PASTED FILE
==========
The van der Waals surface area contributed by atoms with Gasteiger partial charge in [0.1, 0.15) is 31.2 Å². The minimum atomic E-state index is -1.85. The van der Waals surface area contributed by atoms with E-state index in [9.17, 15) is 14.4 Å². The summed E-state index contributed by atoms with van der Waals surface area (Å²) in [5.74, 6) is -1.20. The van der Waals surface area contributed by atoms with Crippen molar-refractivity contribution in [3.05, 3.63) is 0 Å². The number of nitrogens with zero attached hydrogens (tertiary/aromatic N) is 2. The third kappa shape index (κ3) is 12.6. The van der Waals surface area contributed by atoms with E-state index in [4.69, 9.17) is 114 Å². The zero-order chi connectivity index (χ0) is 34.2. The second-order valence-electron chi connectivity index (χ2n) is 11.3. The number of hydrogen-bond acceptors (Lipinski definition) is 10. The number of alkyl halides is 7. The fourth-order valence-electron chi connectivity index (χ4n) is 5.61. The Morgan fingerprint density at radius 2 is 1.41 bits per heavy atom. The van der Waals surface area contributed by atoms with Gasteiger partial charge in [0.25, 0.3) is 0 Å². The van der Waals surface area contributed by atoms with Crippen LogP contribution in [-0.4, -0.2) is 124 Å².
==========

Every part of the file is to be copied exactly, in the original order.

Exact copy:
The van der Waals surface area contributed by atoms with Gasteiger partial charge in [0.1, 0.15) is 31.2 Å². The minimum atomic E-state index is -1.85. The van der Waals surface area contributed by atoms with E-state index in [9.17, 15) is 14.4 Å². The summed E-state index contributed by atoms with van der Waals surface area (Å²) in [5.74, 6) is -1.20. The van der Waals surface area contributed by atoms with Crippen molar-refractivity contribution in [3.05, 3.63) is 0 Å². The number of nitrogens with zero attached hydrogens (tertiary/aromatic N) is 2. The third kappa shape index (κ3) is 12.6. The van der Waals surface area contributed by atoms with E-state index in [4.69, 9.17) is 114 Å². The zero-order chi connectivity index (χ0) is 34.2. The second-order valence-electron chi connectivity index (χ2n) is 11.3. The number of hydrogen-bond acceptors (Lipinski definition) is 10. The number of alkyl halides is 7. The fourth-order valence-electron chi connectivity index (χ4n) is 5.61. The Morgan fingerprint density at radius 2 is 1.41 bits per heavy atom. The van der Waals surface area contributed by atoms with Gasteiger partial charge in [0.25, 0.3) is 0 Å². The van der Waals surface area contributed by atoms with Crippen LogP contribution in [-0.4, -0.2) is 124 Å².